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Unprecedented: Cyber experts

Experts stunned that 10 agencies have, at one go, been notified and authorised to monitor information

By G.S. Mudur in New Delhi
  • Published 22.12.18, 3:06 AM
  • Updated 22.12.18, 9:18 AM
  • a min read
  •  
In the August 24, 2017, judgment, the Supreme Court had unanimously declared that people have a fundamental right to privacy. Shutterstock

Computer security and cyber-law specialists said they were puzzled by the Union home ministry order on Thursday that authorises 10 government agencies to intercept and monitor information on any computer.

The specialists said that while select government agencies would be expected to engage in intercepting information exchanged via computer networks, the home ministry order appeared to be “unprecedented”.

Pavan Duggal, a lawyer specialising in information technology, said that while the notification had been issued under Section 69 of the Information Technology Act, 2000, “it is unprecedented that 10 agencies have, at one go, been notified and authorised under the section”.

The notification now raises “a crucial and important issue” against the backdrop of a Supreme Court judgment on privacy in the case of Justice K.S. Puttaswamy versus the Union of India, Duggal said.

In the August 24, 2017, judgment, a nine-judge bench of the Supreme Court had unanimously declared that people have a fundamental right to privacy under the right to life under Article 21 of the Constitution.

“With the coming of the privacy judgment, the law has changed completely,” Duggal told The Telegraph. “Hence, there is now need to revisit the constitutional validity of Section 69 of the Information Technology Act, post the… on privacy.”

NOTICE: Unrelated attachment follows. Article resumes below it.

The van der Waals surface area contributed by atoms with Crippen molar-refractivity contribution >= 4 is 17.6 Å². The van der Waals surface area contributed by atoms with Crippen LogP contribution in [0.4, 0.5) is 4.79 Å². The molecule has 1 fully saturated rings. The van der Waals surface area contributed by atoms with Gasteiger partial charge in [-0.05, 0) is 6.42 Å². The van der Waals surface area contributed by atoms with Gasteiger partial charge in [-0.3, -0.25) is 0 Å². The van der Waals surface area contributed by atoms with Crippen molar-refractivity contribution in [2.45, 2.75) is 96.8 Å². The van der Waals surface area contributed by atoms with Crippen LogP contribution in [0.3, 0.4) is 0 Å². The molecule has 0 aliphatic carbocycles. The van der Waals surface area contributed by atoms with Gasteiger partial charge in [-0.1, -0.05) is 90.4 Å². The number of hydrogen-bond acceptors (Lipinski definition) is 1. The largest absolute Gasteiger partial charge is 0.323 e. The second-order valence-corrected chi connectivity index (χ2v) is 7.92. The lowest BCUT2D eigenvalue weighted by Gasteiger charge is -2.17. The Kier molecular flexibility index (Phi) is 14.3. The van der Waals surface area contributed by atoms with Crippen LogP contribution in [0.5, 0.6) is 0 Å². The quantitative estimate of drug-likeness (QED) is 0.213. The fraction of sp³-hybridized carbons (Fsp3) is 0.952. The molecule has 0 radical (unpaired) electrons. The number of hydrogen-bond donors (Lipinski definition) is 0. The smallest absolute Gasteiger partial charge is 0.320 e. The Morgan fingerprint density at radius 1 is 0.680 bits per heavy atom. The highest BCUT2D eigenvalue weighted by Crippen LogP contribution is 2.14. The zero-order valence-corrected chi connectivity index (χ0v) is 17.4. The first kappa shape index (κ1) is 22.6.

“The State now needs to be doubly sure on how it wants to go forward given the fact that the right to privacy is now a fundamental right which is enforceable against State action,” Duggal added. “It would be interesting to see how this notification gets challenged and how this issue finally gets adjudicated.”

A senior computer scientist familiar with interception techniques told this newspaper that there were typically two categories of interception — non-specific interception intended for intelligence gathering and specific interception intended to focus on identified individuals.

Non-specific interception typically relies on complex search-based algorithms to filter and select “interesting messages” from the unimaginably colossal amount of information exchanges across the

Internet and telecommunication networks every day, said Dheeraj Sanghi, professor of computer science at the Indian Institute of Technology, Kanpur.

Agencies such as the Intelligence Bureau or the Research and Analysis Wing could be expected to engage in non-specific interceptions of network traffic, while proposals for specific interception by agencies such as the CBI or the DRI would typically require approvals, Sanghi said.

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